But if you want limits on spending, and you want at least an approximation of universal coverage, then you need a technological and organizational revolution in health care that will increase the productivity of the medical workforce and reduce the price of good care. And I have a kind of blind faith that this will happen. But until that year of jubilee, we have to accept that insurance cannot cover everything.

Actually, in large part, that’s what the jubilee would be: guidance about what should and should not be covered with collective (public or premium-based) funds. (Or, in more nuanced form, what value-based insurance looks like in detail.) Naturally, when insurance stops covering things that don’t work (or for whom they don’t work), as demonstrated by sound research, physicians will do less of those things and more of the things we should want them to do, providing more effective and efficient care. That’s the source of higher productivity we’re waiting for. In with the good, out with the bad.

But, before we have any right to faith in a forthcoming jubilee, we need the research. In JAMA, Vinay Prasad, Adam Cifu, and John Ioannidis say we’re not getting it, even when we try.

There are thousands of clinical trials, but most deal with trivialities or efforts to buttress the sales of specific products. […] The research community performs studies of modest incremental value without even knowing whether the basic standards of care are appropriate.

This is an important, systemic failure because, as Prasad, Cifu, and Ioannidis write,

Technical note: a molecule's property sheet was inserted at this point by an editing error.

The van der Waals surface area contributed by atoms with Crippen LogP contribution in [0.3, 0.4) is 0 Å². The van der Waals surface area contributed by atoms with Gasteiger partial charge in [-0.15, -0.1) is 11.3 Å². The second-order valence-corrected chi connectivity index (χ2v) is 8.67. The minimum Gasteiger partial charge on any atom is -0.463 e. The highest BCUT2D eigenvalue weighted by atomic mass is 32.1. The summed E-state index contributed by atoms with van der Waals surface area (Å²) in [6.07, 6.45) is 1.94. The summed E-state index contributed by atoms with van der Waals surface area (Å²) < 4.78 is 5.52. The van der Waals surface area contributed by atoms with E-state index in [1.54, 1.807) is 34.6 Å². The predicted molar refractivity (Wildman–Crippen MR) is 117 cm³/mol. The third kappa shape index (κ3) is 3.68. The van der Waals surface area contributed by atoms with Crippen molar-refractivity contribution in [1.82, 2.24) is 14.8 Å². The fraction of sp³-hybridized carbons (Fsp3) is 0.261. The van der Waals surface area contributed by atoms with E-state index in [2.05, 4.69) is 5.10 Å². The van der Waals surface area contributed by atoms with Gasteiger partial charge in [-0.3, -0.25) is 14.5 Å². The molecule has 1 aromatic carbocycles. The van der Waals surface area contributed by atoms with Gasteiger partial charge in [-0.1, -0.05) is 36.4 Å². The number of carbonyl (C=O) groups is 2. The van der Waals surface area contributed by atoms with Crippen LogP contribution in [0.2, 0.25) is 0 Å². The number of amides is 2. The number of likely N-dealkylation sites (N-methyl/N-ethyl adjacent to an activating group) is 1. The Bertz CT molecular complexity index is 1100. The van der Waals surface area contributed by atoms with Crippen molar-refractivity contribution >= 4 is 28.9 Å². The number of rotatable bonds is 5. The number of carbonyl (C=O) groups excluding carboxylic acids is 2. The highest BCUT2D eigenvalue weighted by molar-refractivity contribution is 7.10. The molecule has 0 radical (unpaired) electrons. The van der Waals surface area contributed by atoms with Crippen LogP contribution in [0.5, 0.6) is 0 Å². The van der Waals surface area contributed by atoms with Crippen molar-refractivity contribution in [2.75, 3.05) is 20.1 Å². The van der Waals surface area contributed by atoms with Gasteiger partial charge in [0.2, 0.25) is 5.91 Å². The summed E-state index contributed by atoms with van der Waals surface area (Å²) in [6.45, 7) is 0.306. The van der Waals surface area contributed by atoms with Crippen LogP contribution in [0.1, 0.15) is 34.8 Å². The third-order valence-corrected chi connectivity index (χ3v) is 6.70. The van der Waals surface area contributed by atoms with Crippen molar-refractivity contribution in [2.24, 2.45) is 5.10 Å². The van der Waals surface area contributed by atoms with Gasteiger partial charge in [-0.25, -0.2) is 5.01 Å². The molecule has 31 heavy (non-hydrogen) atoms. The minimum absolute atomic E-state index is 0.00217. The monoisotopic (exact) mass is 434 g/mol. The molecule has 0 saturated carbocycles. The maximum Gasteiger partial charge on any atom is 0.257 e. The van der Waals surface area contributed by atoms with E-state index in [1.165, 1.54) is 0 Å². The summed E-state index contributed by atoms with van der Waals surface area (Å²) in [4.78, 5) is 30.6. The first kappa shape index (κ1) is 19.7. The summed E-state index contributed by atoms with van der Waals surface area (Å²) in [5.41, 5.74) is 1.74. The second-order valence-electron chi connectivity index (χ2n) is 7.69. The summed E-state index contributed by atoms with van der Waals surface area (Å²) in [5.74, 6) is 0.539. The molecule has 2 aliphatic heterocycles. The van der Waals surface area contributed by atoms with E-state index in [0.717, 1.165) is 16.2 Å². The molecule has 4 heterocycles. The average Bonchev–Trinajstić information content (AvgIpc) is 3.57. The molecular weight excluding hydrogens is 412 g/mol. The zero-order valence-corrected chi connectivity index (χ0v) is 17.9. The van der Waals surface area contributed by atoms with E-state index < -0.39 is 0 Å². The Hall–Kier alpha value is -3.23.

First, patients who undergo the therapy during the years [untested and inappropriate, yet standard, care] is in favor receive all the risk of treatment and, ultimately, no real benefit. Second, contradicting studies do not immediately force a change in practice; the contradicted practice continues for years. Third, contradiction of mainstream practices undermines trust in the medical system.

It’s hard not to despair. Much of our efforts in medical care and even well-meaning (or not) medical research are squandered, or, if not quite that, then not directed at the lowest hanging fruit. We don’t just lack the right research, we seem to lack the right research agenda or framework that guides us to that fruit. At the same time, it’s not evident to me we can’t know where to look for that fruit or, at least, narrow the possibilities. I’ll come back to this idea.

For now, the upside is that there are loads of ways to make the US health system more efficient, even though we may not be able to identify them all right now. By ceasing to make the type of systemic errors described above — by shifting from an eminence based to an evidence based system of care — we can do better. Thanks to investments in public health and a few veins of evidence-based medicine, the last century was quite good despite the systemic errors made in the medical science enterprise. The next could be better still, but only if we change our ways.

[Cross-posted at The Incidental Economist]

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Austin Frakt is a health economist and an assistant professor at Boston University's School of Medicine and School of Public Health. He blogs at The Incidental Economist.

Comments

  • Jeremy Engdahl-Johnson on January 19, 2012 11:45 AM:

    How can accountable care organizations (ACOs) use evidence-based guidelines to pursue quality and efficiency outcomes? http://www.healthcaretownhall.com/?p=3464